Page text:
Talk On Repairing Nepal-India Relations by Gen. Mehata

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Talk On Repairing Nepal-India Relations by Gen. Mehata

Talk by Retired Indian Army General Ashok Mehta

On Repairing Nepal-India Relations

July 18, 2016

[Abstract of the address: Retired Major General Ashok Mehta observed in his address that many changes took place in and around our region and added that the relations between India and Nepal should be based on equal footings. He also said that India on its part should not try to micromanage the Nepalese affairs. He added that both sides should be cognizant of this fact.]


It is a great honor for me to be here in front of people who conduct the foreign policy of Nepal. I am a good friend of Nepal and I have spent a lot of time here. My association with the Gurkha regiment is still strong. I came here first during the time of King Mahendra’s reign in 1959 and at that time relations between India and Nepal was very bad. I was a young second lieutenant when I first came here to Nepal. I have literally walked from Mechi [Eastern border of Nepal] to Mahakali [Western

border of Nepal].


In those days, Kathmandu was Nepal. Life was Kathmandu-centric. Now, that deficiency has been repaired to some extent by the federal system. All the relations that India has with Nepal are is the most vital. They are also the most unique relation. Nowhere in the world do you have an open border and 7-10 million Nepalis are inside India at any one time. Nepalese enjoy in India all the benefits that Indian citizens enjoy. Nepalis can even become Army Chief of Staff in India. The only post that Nepalese cannot achieve is the Foreign Secretary.


When you have such a close relationship, there are bound to be some irritants. In this region, only Nepal, Bhutan and Thailand are the countries that have never been colonized and so Nepalese have a good reason to feel proud. Nepalese should be proud of your strategic autonomy. Prithvi Narayan Shah had described Nepal as a yam between two rocks. Now that analogy is no longer relevant. India and China are two giants, fast-growing economies. You are in a position to take advantage of this. However, you have also used your geostrategic space to your advantage.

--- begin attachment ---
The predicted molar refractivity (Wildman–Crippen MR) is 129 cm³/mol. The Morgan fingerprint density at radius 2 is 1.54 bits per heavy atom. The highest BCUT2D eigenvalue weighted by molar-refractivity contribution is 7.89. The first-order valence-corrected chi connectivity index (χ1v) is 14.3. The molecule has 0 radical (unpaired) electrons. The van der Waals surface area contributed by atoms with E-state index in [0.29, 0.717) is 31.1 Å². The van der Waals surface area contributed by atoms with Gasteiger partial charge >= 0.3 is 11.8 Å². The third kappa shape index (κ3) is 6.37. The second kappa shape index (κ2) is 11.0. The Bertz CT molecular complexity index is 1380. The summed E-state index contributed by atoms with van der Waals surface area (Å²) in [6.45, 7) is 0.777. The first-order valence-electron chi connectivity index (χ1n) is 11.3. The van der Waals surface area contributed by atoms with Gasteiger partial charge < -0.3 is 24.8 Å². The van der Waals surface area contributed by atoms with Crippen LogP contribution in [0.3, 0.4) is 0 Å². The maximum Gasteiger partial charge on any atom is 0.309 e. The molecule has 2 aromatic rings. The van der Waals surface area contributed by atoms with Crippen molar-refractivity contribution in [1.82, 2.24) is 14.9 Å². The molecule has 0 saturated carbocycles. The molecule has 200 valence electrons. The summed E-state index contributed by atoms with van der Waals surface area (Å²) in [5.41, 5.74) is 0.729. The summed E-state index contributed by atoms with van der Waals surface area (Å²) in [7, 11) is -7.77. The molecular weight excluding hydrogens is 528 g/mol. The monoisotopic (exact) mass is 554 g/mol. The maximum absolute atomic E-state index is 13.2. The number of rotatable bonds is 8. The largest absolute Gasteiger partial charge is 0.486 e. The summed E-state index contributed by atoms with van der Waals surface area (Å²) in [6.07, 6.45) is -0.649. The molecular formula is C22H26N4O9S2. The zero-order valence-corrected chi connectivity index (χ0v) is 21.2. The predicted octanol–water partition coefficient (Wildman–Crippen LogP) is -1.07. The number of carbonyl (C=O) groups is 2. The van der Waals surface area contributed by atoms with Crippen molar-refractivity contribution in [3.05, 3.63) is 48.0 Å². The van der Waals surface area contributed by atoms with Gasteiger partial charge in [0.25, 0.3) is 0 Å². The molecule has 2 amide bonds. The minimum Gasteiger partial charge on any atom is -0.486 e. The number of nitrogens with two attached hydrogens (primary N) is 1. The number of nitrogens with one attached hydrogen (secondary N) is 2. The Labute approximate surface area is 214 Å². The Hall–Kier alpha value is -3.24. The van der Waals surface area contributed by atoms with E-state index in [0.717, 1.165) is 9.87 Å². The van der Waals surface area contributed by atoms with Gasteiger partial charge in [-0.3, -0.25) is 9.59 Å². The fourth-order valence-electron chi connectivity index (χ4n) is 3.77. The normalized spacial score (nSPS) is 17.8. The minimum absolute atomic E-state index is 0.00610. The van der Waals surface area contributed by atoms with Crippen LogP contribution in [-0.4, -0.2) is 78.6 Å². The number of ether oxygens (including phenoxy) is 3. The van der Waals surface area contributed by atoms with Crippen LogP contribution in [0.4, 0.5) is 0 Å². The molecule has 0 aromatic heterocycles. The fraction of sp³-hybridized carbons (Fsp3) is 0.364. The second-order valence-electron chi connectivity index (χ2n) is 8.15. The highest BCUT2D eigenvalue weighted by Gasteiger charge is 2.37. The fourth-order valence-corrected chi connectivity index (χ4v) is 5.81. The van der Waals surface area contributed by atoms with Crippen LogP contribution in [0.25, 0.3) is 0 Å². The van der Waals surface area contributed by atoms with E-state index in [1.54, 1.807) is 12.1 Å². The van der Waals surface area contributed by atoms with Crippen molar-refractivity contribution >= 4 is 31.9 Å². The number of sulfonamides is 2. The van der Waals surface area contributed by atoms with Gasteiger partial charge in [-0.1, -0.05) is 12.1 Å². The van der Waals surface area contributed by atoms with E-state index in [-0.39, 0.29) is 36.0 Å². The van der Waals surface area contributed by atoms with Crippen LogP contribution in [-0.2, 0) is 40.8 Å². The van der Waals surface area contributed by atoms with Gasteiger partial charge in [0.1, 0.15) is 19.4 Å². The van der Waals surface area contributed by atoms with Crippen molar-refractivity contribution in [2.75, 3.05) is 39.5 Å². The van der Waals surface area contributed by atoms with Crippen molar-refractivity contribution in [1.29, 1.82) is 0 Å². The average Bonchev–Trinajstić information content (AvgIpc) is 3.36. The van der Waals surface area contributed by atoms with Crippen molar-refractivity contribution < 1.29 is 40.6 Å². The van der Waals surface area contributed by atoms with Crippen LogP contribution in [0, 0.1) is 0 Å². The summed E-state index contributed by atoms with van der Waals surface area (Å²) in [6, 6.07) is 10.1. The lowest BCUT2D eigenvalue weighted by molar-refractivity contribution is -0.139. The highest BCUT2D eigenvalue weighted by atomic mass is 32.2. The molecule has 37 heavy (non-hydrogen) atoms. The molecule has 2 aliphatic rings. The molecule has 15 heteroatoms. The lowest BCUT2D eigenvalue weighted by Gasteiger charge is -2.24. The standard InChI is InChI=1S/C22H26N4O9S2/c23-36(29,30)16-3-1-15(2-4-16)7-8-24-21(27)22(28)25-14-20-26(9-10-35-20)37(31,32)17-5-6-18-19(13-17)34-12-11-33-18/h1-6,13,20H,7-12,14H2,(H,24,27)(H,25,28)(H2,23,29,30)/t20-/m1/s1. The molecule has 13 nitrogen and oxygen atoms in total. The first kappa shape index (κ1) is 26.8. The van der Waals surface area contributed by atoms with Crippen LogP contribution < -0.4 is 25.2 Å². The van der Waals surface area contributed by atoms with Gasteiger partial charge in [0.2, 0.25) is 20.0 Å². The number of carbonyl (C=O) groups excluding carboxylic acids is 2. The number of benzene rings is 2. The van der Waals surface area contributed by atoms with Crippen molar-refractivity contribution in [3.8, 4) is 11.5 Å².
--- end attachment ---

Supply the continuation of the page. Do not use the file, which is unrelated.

You have used China against India. That is understandable. I want to stress the point about the location of Nepal. General Sinha told me that King Birendra once asked him why India doesn’t consider Nepal to be an important country in the 1990s after the restoration of multiparty democracy. A lot of people, like General Sinha, have failed to see the geostrategic importance of Nepal. I think that for India, Nepal has the highest geostrategic value. Prime Minister Modi wanted to visit Nepal first; however he went to Bhutan. Nepal guards its sovereign space because it doesn’t’ want to be seen like Bhutan. I think there is no comparison between Nepal and Bhutan. India’s relations with Nepal are different from its relations with Bhutan.


The third point: India has been involved in all the major changes that have taken place in Nepal-- right from 1950. India played a very important part in recalibrating the relation between the Ranas, the Monarchy and the Nepali Congress. In 1990, India played a big role for the restoration of democracy in Nepal. In 2005, India brokered the deal that led to the bringing of the Seven Party Alliance and the Maoists together and the signing of the Delhi Declaration and the 12- Point Agreement. India’s objective from 2006 onwards has always been (or was) the mainstreaming of the Maoists and the democratization of Nepalese polity. India-Nepal relations were based on a two-pillar policy -- constitutional monarchy and multiparty democracy. There is a new political scene following the Maoist revolution and that has not been recognized in its entirety by the people of India. What has happened is that you have new political actors -- who themselves are divided.